Because of the scale of the creature and the anatomic differences between a human and a giant lizard or MUTO (Massive Unknown Terrestrial Organism), you can't do performance capture per se, he says. The performance capture helped for reference because you could look at the performance and be like, 'we can use that cheek-puff, or that head angle'. But in the end, the creatures are 100-percent computer-animated, it was just visual references.

He was definitely the most complex CG creature we've ever created, just because of the sheer size. One of his fingernails is the size of a car!"

The team soon realised that achieving a sense of scale was rather difficult. He was definitely the most complex CG creature we've ever created, just because of the sheer size, says Rocheron. One of his fingernails is the size of a car! Framing Godzilla alongside common objects such as vehicles and people could give a sense of size, but they found a simpler way to make him look massive: dust.

Because the creatures are fighting through the city they generate a lot of dust, and we used this dust interaction as a scale reference, says Rocheron. It was a very, very, very high-resolution dust simulation with intricate details like dust swirling around the creatures and parting around the arms or the head or the skin. Right away you have this reference of scale, because you're like, 'Okay, I know what dust is, and I know how dust is moving very slowly against them'.

Massive attack

As well as creating Godzilla, MPC also contributed his nemeses: the Massive Unknown Terrestrial Organisms, or MUTOs. Like Godzilla, these are vastly oversized creatures, but their origins are more insectoid than reptilian. Gareth designed them with "simple sleek lines, and MPC used whale skin and cracked shells as reference for their bodies.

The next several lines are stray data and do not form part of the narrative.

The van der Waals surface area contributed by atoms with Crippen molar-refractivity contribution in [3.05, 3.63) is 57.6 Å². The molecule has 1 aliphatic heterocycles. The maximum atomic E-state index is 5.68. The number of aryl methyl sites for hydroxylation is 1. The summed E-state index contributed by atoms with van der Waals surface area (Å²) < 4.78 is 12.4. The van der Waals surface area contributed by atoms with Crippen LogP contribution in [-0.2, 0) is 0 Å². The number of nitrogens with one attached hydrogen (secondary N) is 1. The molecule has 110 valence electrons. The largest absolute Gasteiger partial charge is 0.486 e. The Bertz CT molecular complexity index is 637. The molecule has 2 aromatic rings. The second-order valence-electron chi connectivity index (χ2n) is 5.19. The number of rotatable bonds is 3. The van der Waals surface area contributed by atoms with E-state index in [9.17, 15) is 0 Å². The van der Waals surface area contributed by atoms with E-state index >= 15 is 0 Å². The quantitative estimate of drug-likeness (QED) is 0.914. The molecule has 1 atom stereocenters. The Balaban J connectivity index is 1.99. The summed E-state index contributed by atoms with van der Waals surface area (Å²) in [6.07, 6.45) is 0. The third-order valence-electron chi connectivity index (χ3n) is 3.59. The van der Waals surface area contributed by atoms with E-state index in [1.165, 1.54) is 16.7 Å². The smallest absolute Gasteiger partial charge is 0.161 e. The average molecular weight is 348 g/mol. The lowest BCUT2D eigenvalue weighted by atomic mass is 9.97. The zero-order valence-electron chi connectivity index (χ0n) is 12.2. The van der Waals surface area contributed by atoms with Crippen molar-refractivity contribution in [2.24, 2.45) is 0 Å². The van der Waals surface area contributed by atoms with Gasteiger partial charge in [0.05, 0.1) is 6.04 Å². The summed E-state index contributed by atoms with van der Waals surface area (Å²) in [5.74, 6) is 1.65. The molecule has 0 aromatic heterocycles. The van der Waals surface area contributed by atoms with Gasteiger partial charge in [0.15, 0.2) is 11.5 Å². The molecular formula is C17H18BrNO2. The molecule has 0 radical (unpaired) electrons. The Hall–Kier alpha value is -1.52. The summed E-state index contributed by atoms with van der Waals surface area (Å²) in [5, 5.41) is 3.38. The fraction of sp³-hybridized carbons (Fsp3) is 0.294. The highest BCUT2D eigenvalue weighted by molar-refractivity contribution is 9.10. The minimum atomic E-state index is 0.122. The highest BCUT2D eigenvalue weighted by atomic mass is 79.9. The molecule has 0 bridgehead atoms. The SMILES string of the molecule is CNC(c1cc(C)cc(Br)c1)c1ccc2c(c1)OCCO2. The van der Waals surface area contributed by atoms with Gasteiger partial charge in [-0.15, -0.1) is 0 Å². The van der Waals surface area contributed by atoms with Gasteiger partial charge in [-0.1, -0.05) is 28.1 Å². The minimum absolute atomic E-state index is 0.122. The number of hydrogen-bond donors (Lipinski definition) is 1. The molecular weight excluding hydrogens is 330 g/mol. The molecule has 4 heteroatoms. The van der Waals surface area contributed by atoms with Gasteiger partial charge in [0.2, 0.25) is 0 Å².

The MUTOs act differently to Godzilla, relying on animalistic cunning rather than physical brawn, and the team looked at natural history documentaries to make sure they got it right.

Real footage of skydivers was shot, with MPC replacing the background and adding smoke trails
© 2014 Warner Bros. Entertainment, Inc. All rights reserved

There's a moment in the third act where the MUTOs realise that individually they're not a match for Godzilla, but they strategise and use their strength to combine their forces to fight him, says Rocheron. The male, who is smaller and can fly, tries to destabilise Godzilla, while the female is much bigger and has much more power, and they use that distraction to try and knock Godzilla down at the first opportunity.

MPC was also responsible for Godzilla and the MUTOs' play area: a digital facsimile of San Francisco. The filmmakers considered shooting plates conventionally and then adding the creatures, but with such huge subjects it wasn't going to work.

You can go to San Francisco and shoot empty space and try to fit the action and creatures in that, but we like to structure the frame according to the subject, and we don't really want to do it the other way around, says Rocheron.